Co-owner, Zinfandel, Chicago
As might be expected from the operator of a restaurant named after a grape variety, Drew Goss can tell you a lot about zinfandel. But the essential mystery of the varietal’s origins even he can’t answer.
“Nobody is entirely sure where it came from, even after some DNA testing. The different stylistic range of zinfandels is really broad and not comparable to other European wine styles, like pinot noir is to Burgundies, so it’s a uniquely American wine.”
The range of styles available in zinfandels–from fresh and fruity beaujolais-like wines to those that are more like Rhone wines–allows zinfandel to match well with hearty American food that Zinfandel celebrates, says Goss.
The concept for Zinfandel the restaurant–all-American regional cookery, with a changing menu reflecting such things as barbecue, Pennsylvania Dutch cooking and native American influences–was born from the success of Topolobampo, where partner Rick Bayless explores the regional fare of Mexico. What better name and wine to reflect that, mused Goss, than zinfandel?
As the menu changes monthly, so does the wine list, which allows Goss to scoop up small lots of wines from distributors and wineries. The frequent changes don’t confuse the wait staff, as Drew and Susan run frequent food and wine tastings with the staff.
In fact, Goss leaves much of the wine decisions up to his staff. “We not only have a tasting every other week for the staff, but we sort of audition new wines, and they help me put together the by-the-glass list. It’s run sort of like a democracy, since they are ultimately the people who will sell the wines.”
Value (Under $100 per case)
Shooting Star Syrah, Lake County 1996
Very ripe, intense, smoky and chocolatey with hints of dried orange peel, leather and black tea.
Joseph Phelps, Vin du Mistral “Pastiche,” California, 1995
Rhone-style blend of mourvedré and other varietals that works with the whole menu; dark and rich.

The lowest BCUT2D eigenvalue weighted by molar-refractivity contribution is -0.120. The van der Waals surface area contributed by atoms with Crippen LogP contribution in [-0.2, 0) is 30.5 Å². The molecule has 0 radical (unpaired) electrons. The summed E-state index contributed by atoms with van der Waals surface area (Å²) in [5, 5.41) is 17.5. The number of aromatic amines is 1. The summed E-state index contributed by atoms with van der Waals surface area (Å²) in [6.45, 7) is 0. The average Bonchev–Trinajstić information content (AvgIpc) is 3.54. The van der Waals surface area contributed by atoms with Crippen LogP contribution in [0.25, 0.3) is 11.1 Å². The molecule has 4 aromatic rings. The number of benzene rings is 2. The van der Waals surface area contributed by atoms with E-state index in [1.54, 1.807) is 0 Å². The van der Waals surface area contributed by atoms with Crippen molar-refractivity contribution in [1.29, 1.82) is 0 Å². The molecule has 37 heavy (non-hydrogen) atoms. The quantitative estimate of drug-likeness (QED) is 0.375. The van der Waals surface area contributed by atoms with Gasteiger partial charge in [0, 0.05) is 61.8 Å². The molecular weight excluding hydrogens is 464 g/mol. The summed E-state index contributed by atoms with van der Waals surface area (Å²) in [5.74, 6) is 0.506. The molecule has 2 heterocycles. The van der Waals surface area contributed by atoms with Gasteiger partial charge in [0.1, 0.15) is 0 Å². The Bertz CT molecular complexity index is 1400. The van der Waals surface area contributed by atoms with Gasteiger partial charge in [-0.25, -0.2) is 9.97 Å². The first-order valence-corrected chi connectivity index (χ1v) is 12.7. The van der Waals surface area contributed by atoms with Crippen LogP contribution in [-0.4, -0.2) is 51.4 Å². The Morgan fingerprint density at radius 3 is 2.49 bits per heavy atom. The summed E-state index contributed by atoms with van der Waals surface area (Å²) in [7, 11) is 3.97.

Schuetz Oles Zinfandel, California 1995
Rich, yummy zinfandel fruit with a creamy mouthfeel and a satiny finish–our staff’s favorite.
Ca’ del Solo Big House Red, California 1996
Randall Grahm’s annual blend of exciting red varietals makes for a slurpy quaff.
Mid-Priced ($100-$200 per case)
Andrew Murray Esperance, Santa Barbara County, 1996
Inspired by the wines of Hermitage and Cote Rotié, a blend of syrah, grenache and mouvedré.
Horton Mouvedré, Orange County, Virginia 1996
Wildly overripe with mulberries, jasmine, briar and white pepper; not for the timid wine drinker.
Callaghan Zinfandel, Sonoita, Buena Suerte Vineyard, Arizona 1996
Chianti-like dried cherry and tobacco. Take off your rainbow shades; there is zinfandel in Arizona!
August Briggs Zinfandel, Napa Valley 1996
This future superstar winery makes polished, packed and powerful reds. Balanced and drinking well.
More Expensive ($200-$300 per case)
Fife Charbono, Napa 1995
Dennis Fife’s favorite varietal–dark, inky and packed with leather and wood smoke–big stuff!
Porteuss Reserve Cabernet Sauvignon, Yakima Valley, Washington 1995
Washington State cabernets are hot–this small producer quietly makes one of the best.
Merryvale Zinfandel, Napa 1994
Only 10 barrels (250 cases) were produced by this cabernet sauvignon powerhouse winery.
Paradigm Zinfandel, Napa Valley 1995
Bourdeaux-style with balanced structure, restrained oak and deliciously ripe fruit.
Grand Occasion (More than $300 per case)
Alban Grenache, Alban Estate Vineyard, Edna Valley 1994
John Alban learned his grenache making from the legendary Chateau Rayas–heady stuff!
Joseph Phelps Insignia, Napa 1994
Home run meritage from visionary Joseph Phelps. Every possible cabernet sauvignon descriptor found here.
Turley Zinfandel, Moore “Earthquake” Vineyard, Napa 1993
Full of exotic spices and very ripe fruit. It proves Turley zinfandels age and become more elegant.
Edmunds St. John Zinfandel, Brandlin Ranch, Napa 1996
Huge old monster zinfandel; rich, peppery and loaded with dead-ripe blackberries.